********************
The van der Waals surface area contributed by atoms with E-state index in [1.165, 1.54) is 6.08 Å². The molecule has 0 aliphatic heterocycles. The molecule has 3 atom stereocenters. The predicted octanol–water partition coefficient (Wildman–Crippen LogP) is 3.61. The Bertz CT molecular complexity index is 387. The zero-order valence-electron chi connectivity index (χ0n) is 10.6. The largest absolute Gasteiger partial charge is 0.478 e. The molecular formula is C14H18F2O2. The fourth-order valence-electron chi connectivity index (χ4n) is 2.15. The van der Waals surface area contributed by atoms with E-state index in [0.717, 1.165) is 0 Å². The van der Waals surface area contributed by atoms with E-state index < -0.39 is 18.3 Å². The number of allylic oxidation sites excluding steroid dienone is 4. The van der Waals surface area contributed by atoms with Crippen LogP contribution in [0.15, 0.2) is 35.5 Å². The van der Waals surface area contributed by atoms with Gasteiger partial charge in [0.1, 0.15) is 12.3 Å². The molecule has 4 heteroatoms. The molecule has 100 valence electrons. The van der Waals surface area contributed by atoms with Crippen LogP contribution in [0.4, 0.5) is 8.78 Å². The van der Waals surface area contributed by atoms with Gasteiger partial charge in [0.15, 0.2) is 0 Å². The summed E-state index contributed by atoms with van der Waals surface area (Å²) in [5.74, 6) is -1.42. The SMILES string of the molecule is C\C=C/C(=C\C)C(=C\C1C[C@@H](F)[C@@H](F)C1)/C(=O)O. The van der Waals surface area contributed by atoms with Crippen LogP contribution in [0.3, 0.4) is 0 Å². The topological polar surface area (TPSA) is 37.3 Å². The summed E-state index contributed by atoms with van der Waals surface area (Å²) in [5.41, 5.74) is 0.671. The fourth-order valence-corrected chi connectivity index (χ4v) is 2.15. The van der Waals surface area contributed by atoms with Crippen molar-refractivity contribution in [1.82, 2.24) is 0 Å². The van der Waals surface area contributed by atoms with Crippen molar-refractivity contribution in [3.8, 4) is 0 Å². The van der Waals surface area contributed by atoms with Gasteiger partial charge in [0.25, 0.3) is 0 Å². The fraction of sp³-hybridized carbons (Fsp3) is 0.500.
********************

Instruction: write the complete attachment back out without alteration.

The van der Waals surface area contributed by atoms with E-state index in [1.165, 1.54) is 6.08 Å². The molecule has 0 aliphatic heterocycles. The molecule has 3 atom stereocenters. The predicted octanol–water partition coefficient (Wildman–Crippen LogP) is 3.61. The Bertz CT molecular complexity index is 387. The zero-order valence-electron chi connectivity index (χ0n) is 10.6. The largest absolute Gasteiger partial charge is 0.478 e. The molecular formula is C14H18F2O2. The fourth-order valence-electron chi connectivity index (χ4n) is 2.15. The van der Waals surface area contributed by atoms with E-state index in [0.717, 1.165) is 0 Å². The van der Waals surface area contributed by atoms with E-state index < -0.39 is 18.3 Å². The number of allylic oxidation sites excluding steroid dienone is 4. The van der Waals surface area contributed by atoms with Crippen LogP contribution in [0.15, 0.2) is 35.5 Å². The van der Waals surface area contributed by atoms with Gasteiger partial charge in [0.1, 0.15) is 12.3 Å². The molecule has 4 heteroatoms. The molecule has 100 valence electrons. The van der Waals surface area contributed by atoms with Crippen LogP contribution in [0.4, 0.5) is 8.78 Å². The van der Waals surface area contributed by atoms with Gasteiger partial charge in [0.15, 0.2) is 0 Å². The summed E-state index contributed by atoms with van der Waals surface area (Å²) in [5.74, 6) is -1.42. The SMILES string of the molecule is C\C=C/C(=C\C)C(=C\C1C[C@@H](F)[C@@H](F)C1)/C(=O)O. The van der Waals surface area contributed by atoms with Crippen LogP contribution in [0.3, 0.4) is 0 Å². The topological polar surface area (TPSA) is 37.3 Å². The summed E-state index contributed by atoms with van der Waals surface area (Å²) in [5.41, 5.74) is 0.671. The fourth-order valence-corrected chi connectivity index (χ4v) is 2.15. The van der Waals surface area contributed by atoms with Crippen molar-refractivity contribution in [1.82, 2.24) is 0 Å². The van der Waals surface area contributed by atoms with Crippen molar-refractivity contribution in [3.8, 4) is 0 Å². The van der Waals surface area contributed by atoms with Gasteiger partial charge in [0.25, 0.3) is 0 Å². The fraction of sp³-hybridized carbons (Fsp3) is 0.500.